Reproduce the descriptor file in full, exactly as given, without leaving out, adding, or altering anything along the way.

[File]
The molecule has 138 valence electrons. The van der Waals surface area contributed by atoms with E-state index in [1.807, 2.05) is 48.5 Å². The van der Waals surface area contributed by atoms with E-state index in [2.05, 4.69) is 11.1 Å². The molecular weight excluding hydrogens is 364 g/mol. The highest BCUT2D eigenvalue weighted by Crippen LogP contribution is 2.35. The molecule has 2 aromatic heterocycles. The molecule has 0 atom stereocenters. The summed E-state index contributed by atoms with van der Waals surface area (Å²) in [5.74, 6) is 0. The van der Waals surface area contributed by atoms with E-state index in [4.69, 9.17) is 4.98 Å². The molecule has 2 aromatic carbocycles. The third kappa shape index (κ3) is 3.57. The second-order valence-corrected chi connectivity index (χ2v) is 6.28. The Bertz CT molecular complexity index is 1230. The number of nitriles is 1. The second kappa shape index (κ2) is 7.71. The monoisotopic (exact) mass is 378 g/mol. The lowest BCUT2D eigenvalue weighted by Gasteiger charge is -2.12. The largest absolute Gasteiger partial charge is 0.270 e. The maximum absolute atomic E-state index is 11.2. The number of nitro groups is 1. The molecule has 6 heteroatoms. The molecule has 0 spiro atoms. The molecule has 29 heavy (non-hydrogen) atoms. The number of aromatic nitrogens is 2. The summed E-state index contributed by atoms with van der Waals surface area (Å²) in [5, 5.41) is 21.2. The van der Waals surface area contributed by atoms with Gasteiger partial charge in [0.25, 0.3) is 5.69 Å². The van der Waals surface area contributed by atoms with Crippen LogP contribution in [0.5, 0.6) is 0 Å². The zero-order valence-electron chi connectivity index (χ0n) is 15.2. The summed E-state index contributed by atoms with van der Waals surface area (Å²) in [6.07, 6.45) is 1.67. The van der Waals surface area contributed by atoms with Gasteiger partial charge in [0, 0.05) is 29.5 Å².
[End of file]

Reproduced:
The molecule has 138 valence electrons. The van der Waals surface area contributed by atoms with E-state index in [1.807, 2.05) is 48.5 Å². The van der Waals surface area contributed by atoms with E-state index in [2.05, 4.69) is 11.1 Å². The molecular weight excluding hydrogens is 364 g/mol. The highest BCUT2D eigenvalue weighted by Crippen LogP contribution is 2.35. The molecule has 2 aromatic heterocycles. The molecule has 0 atom stereocenters. The summed E-state index contributed by atoms with van der Waals surface area (Å²) in [5.74, 6) is 0. The van der Waals surface area contributed by atoms with E-state index in [4.69, 9.17) is 4.98 Å². The molecule has 2 aromatic carbocycles. The third kappa shape index (κ3) is 3.57. The second-order valence-corrected chi connectivity index (χ2v) is 6.28. The Bertz CT molecular complexity index is 1230. The number of nitriles is 1. The second kappa shape index (κ2) is 7.71. The monoisotopic (exact) mass is 378 g/mol. The lowest BCUT2D eigenvalue weighted by Gasteiger charge is -2.12. The largest absolute Gasteiger partial charge is 0.270 e. The maximum absolute atomic E-state index is 11.2. The number of nitro groups is 1. The molecule has 6 heteroatoms. The molecule has 0 spiro atoms. The molecule has 29 heavy (non-hydrogen) atoms. The number of aromatic nitrogens is 2. The summed E-state index contributed by atoms with van der Waals surface area (Å²) in [5, 5.41) is 21.2. The van der Waals surface area contributed by atoms with Gasteiger partial charge in [0.25, 0.3) is 5.69 Å². The van der Waals surface area contributed by atoms with Crippen LogP contribution in [0.5, 0.6) is 0 Å². The zero-order valence-electron chi connectivity index (χ0n) is 15.2. The summed E-state index contributed by atoms with van der Waals surface area (Å²) in [6.07, 6.45) is 1.67. The van der Waals surface area contributed by atoms with Gasteiger partial charge in [0, 0.05) is 29.5 Å².